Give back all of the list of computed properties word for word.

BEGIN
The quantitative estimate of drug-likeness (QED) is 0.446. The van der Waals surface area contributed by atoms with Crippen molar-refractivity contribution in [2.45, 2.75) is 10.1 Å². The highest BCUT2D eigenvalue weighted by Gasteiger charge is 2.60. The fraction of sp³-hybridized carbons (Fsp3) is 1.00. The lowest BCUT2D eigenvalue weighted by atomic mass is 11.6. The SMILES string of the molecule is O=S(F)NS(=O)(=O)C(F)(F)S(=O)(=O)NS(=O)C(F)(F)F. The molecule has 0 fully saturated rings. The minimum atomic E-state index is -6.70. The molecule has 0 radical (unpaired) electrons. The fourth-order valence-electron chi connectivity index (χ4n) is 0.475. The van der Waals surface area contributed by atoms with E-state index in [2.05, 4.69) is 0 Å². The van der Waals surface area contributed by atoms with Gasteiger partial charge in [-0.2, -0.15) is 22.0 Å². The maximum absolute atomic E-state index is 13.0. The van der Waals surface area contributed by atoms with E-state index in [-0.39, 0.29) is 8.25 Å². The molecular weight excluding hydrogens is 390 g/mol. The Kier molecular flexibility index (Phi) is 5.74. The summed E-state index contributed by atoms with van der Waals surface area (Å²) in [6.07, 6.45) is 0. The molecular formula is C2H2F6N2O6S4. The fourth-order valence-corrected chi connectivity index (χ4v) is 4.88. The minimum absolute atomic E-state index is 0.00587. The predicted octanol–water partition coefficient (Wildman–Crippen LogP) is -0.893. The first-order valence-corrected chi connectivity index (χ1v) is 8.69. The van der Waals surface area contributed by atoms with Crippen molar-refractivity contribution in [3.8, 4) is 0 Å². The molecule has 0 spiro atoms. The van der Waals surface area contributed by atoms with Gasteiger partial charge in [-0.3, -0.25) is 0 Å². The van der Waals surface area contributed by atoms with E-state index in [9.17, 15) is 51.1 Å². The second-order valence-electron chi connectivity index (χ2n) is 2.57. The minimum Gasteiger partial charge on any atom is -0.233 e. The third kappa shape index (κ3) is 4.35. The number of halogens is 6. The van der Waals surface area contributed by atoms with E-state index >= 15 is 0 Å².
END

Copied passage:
The quantitative estimate of drug-likeness (QED) is 0.446. The van der Waals surface area contributed by atoms with Crippen molar-refractivity contribution in [2.45, 2.75) is 10.1 Å². The highest BCUT2D eigenvalue weighted by Gasteiger charge is 2.60. The fraction of sp³-hybridized carbons (Fsp3) is 1.00. The lowest BCUT2D eigenvalue weighted by atomic mass is 11.6. The SMILES string of the molecule is O=S(F)NS(=O)(=O)C(F)(F)S(=O)(=O)NS(=O)C(F)(F)F. The molecule has 0 fully saturated rings. The minimum atomic E-state index is -6.70. The molecule has 0 radical (unpaired) electrons. The fourth-order valence-electron chi connectivity index (χ4n) is 0.475. The van der Waals surface area contributed by atoms with E-state index in [2.05, 4.69) is 0 Å². The van der Waals surface area contributed by atoms with Gasteiger partial charge in [-0.2, -0.15) is 22.0 Å². The maximum absolute atomic E-state index is 13.0. The van der Waals surface area contributed by atoms with E-state index in [-0.39, 0.29) is 8.25 Å². The molecular weight excluding hydrogens is 390 g/mol. The Kier molecular flexibility index (Phi) is 5.74. The summed E-state index contributed by atoms with van der Waals surface area (Å²) in [6.07, 6.45) is 0. The molecular formula is C2H2F6N2O6S4. The fourth-order valence-corrected chi connectivity index (χ4v) is 4.88. The minimum absolute atomic E-state index is 0.00587. The predicted octanol–water partition coefficient (Wildman–Crippen LogP) is -0.893. The first-order valence-corrected chi connectivity index (χ1v) is 8.69. The van der Waals surface area contributed by atoms with Crippen molar-refractivity contribution in [3.8, 4) is 0 Å². The molecule has 0 spiro atoms. The van der Waals surface area contributed by atoms with Gasteiger partial charge in [-0.3, -0.25) is 0 Å². The van der Waals surface area contributed by atoms with E-state index in [9.17, 15) is 51.1 Å². The second-order valence-electron chi connectivity index (χ2n) is 2.57. The minimum Gasteiger partial charge on any atom is -0.233 e. The third kappa shape index (κ3) is 4.35. The number of halogens is 6. The van der Waals surface area contributed by atoms with E-state index >= 15 is 0 Å².